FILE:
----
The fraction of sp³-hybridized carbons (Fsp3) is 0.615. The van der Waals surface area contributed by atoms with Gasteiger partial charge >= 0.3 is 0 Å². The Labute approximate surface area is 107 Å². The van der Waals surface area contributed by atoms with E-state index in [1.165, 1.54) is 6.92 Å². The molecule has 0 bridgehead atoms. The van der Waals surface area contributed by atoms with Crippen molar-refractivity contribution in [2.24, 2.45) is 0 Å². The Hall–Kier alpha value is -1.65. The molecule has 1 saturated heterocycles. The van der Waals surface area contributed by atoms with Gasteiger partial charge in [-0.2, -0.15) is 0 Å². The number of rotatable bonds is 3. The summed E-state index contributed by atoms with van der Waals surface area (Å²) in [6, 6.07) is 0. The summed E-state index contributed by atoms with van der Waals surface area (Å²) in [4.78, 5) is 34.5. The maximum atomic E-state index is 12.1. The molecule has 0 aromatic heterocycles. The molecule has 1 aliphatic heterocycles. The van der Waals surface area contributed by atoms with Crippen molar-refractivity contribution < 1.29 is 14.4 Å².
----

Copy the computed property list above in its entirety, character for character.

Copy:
The fraction of sp³-hybridized carbons (Fsp3) is 0.615. The van der Waals surface area contributed by atoms with Gasteiger partial charge >= 0.3 is 0 Å². The Labute approximate surface area is 107 Å². The van der Waals surface area contributed by atoms with E-state index in [1.165, 1.54) is 6.92 Å². The molecule has 0 bridgehead atoms. The van der Waals surface area contributed by atoms with Crippen molar-refractivity contribution in [2.24, 2.45) is 0 Å². The Hall–Kier alpha value is -1.65. The molecule has 1 saturated heterocycles. The van der Waals surface area contributed by atoms with Gasteiger partial charge in [-0.2, -0.15) is 0 Å². The number of rotatable bonds is 3. The summed E-state index contributed by atoms with van der Waals surface area (Å²) in [6, 6.07) is 0. The summed E-state index contributed by atoms with van der Waals surface area (Å²) in [4.78, 5) is 34.5. The maximum atomic E-state index is 12.1. The molecule has 0 aromatic heterocycles. The molecule has 1 aliphatic heterocycles. The van der Waals surface area contributed by atoms with Crippen molar-refractivity contribution < 1.29 is 14.4 Å².